In the bacteriorhodopsin-containing proteoliposomes, a laser flash is found to induce formation of a bathointermediate decaying in several seconds, the difference spectrum being similar to the purple-blue transition. Different pH buffers do not affect the intermediate, whereas an uncoupler, gramicidin A, and lipophilic ions accelerate decay of the intermediate or inhibit its formation. In the liposomes containing E204Q bacteriorhodopsin mutant, formation of the intermediate is suppressed. In the wild-type bacteriorhodopsin liposomes, the bathointermediate formation is pH-independent within the pH 5-7 range. The efficiency of the long-lived O intermediate formation increases at a low pH. In the wild-type as well as in the E204Q mutant purple membrane, the O intermediate decay is slowed down at slightly higher pH values than that of the purple-blue transition. It is suggested that the membrane potential affects the equilibrium between the bacteriorhodopsin ground state (Glu-204 is protonated and Asp-85 is deprotonated) and the O intermediate (Asp-85 is protonated and Glu-204 is deprotonated), stabilizing the latter by changing the relative affinity of Asp-85 and Glu-204 to H+. At a low pH, protonation of a proton-releasing group (possibly Glu-194) in the bacteriorhodopsin ground state seems to prevent deprotonation of the Glu-204 during the photocycle. Thus, all protonatable residues of the outward proton pathway should be protonated in the O intermediate. Under such conditions, membrane potential stabilization of the O intermediate in the liposomes can be attributed to the direct effect of the potential on the pK value of Asp-85. Copyright (C) 1999 Federation of European Biochemical Societies.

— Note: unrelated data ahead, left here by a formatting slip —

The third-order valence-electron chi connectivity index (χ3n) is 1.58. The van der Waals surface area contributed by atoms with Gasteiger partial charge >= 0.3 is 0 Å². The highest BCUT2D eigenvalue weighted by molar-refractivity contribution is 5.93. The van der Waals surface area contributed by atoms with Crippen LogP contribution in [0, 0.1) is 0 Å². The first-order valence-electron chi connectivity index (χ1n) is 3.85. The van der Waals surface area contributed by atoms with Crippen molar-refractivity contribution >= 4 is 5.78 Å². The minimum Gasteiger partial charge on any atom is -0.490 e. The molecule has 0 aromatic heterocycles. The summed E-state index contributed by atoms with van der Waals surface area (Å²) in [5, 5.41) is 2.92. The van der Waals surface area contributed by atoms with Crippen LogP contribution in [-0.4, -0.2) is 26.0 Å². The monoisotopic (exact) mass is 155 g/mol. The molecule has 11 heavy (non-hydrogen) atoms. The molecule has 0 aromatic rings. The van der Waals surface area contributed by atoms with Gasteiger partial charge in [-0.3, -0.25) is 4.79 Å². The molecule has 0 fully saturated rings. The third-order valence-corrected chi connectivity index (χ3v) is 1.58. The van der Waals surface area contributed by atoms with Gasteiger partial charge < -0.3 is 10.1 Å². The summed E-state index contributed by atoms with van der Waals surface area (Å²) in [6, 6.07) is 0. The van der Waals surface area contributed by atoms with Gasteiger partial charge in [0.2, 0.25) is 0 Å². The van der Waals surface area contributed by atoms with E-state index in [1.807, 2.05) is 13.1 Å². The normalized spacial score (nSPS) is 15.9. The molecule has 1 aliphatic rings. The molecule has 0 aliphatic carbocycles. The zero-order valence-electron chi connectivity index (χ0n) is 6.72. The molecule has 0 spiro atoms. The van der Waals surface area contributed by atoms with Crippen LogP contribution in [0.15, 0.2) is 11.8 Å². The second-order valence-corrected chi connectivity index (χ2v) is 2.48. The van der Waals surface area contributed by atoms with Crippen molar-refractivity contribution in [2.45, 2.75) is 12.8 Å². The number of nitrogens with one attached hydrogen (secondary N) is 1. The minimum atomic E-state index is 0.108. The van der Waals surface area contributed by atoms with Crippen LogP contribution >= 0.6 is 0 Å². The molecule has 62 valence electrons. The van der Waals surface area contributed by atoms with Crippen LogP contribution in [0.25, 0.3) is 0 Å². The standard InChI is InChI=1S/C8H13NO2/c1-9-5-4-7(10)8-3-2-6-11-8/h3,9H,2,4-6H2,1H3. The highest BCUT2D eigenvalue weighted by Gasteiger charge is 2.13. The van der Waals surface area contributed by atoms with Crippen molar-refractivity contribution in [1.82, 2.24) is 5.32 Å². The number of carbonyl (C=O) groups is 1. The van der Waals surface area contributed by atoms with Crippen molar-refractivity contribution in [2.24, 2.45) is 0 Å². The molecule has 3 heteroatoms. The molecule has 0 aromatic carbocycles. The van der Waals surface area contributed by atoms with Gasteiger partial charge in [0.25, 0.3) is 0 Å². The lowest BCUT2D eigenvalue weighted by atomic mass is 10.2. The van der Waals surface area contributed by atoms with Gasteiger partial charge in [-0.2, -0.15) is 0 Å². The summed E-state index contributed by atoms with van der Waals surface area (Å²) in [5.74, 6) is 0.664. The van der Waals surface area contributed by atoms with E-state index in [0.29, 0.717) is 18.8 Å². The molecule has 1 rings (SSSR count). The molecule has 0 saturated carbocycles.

Kalaidzidis, I. V., Belevich, I. N., Kalaidzidis, Y. L., & Kaulen, A. D. (1999). Membrane potential stabilizes the O intermediate in liposomes containing bacteriorhodopsin. FEBS Letters, 459(1), 143–147. https://doi.org/10.1016/S0014-5793(99)01193-X